0146-9592/09/101513-3/$15.00 continuous-waveifferential absorptionCO2 sensing

    ito Hirano,1 Shinichi Ueno,2 Shuji Kawakami,3

    Masakatsu Nakajima4

    tsubishi Electric Corporation, Japanlectric Corporation, JapanAerospace Exploration Agency, JapanTeam, Japan Aerospace Exploration Agency, Japanmpei@dn.MitsubishiElectric.co.jp

    h 28, 2009; accepted April 1, 2009;021); published May 7, 2009

    target differential absorption lidar system for CO2lights are intensity modulated with cw signals. Re-et are discriminated by modulation frequencies inbased, and this makes the system compact and re-surement corresponding to a fluctuation of 4 ppm32 s measurement intervals and the 1 km path.

    converted and processed in the personal-computer(PC)-based signal processor. In the signal processing,the spectra of the monitored and the received signalsare obtained using the fast Fourier transform, andthe peaks corresponding to the two wavelengths ap-pear at the modulation frequencies in each spectrum.The intensities of the two peaks in the spectrum ofthe received signal are normalized by those of themonitored signal. The differential optical depth is ob-tained using the ratio of the normalized detected in-tensities of the two wavelengths. The ranging of thetarget is possible by utilizing the phase difference be-hard-target DIAL system.

    2009 Optical Society of America

  • 1514 OPTICS LETTERS / Vol. 34, No. 10 / May 15, 2009The system is eye safe by using the wavelength re-gion of 1.6 m. A stable performance can be realizedeven in severe environmental conditions, since ma-ture fiber-based components are used in the system.In addition, this fiber-based configuration easily real-izes the simultaneous transmission of the two wave-lengths from the same optical fiber. This feature per-fectly identifies the sensing volume and the footprintof the two wavelengths and becomes an advantagefor the precise measurement especially in the mea-surement from the moving satellite. Furthermore,the discrimination of the wavelengths works verystably, since this can be done in the electrical signaldomain. The optical detection sensitivity can be veryhigh by using base-band (i.e., low) modulation fre-quencies.This system also has the feature in the wavelength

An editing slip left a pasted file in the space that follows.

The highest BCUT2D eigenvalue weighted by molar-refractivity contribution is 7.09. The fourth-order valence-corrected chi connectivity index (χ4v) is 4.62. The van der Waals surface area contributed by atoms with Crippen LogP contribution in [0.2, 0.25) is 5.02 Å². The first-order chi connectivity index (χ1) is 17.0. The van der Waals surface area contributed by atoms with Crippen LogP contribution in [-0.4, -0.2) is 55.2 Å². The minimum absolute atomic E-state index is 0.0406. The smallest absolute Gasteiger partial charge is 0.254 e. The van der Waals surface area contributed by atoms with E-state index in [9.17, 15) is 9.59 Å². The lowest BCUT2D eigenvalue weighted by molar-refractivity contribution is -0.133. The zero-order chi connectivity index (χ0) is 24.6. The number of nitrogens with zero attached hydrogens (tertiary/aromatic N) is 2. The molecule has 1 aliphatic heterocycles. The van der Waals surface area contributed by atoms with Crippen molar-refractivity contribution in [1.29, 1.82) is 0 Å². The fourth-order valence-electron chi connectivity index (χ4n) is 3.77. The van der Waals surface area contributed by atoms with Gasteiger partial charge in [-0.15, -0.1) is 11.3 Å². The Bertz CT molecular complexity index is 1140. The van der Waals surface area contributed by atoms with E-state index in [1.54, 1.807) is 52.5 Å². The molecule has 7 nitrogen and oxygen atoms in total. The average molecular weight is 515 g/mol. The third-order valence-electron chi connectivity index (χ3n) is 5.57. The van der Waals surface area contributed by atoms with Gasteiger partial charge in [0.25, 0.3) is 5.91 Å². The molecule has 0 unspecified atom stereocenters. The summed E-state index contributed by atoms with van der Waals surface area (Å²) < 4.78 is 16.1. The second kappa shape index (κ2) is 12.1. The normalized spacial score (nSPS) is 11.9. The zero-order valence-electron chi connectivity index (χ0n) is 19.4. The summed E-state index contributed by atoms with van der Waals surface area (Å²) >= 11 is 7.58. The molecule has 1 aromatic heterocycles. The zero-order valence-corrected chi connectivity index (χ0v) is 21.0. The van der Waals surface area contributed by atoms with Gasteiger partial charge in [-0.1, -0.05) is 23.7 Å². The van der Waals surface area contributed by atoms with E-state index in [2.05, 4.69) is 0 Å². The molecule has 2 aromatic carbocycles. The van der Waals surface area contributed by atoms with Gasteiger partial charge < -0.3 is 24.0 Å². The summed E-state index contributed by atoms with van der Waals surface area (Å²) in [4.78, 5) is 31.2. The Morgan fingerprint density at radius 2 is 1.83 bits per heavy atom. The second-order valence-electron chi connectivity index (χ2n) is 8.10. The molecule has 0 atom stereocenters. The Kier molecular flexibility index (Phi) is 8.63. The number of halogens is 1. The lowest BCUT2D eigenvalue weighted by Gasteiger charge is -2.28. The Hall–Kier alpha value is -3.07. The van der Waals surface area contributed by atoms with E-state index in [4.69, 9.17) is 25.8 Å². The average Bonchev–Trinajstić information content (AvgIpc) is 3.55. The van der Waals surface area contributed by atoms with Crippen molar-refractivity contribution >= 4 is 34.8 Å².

locking circuit for the ON wavelength. The configura-tion of the ON wavelength locking circuit is shown inFig. 2. The cw laser light from the laser diode (LD),which is thermally controlled with autotemperaturecontrol (ATC) is divided by the optical coupler, andone of the divided lights is used as the source laserlight of this DIAL system. The other of the dividedlights is used for the wavelength locking. This light isphase modulated and divided again by the opticalcoupler. One of the divided lights is input to the CO2gas cell, and the output light from the cell is detectedby the photodetector. The phase modulation gener-ates the sidebands symmetrically in the optical spec-

    Table 1. System Parameters of the System

    Parameter Value

    Laser wavelength 1572.992 nm (ON)1573.193 nm (OFF)

    Laser linewidth (FWHM) 0.005 pmWavelength stability 0.1 pm (rms) (ON)

    0.4 pm (rms) (OFF)Modulation frequency 10 kHz (ON)

    11 kHz (OFF)Optical output (average) 1 WAperture diameter of telescope 110 mmField of view 0.4 mradTransimpedance gainof photodetector 100 M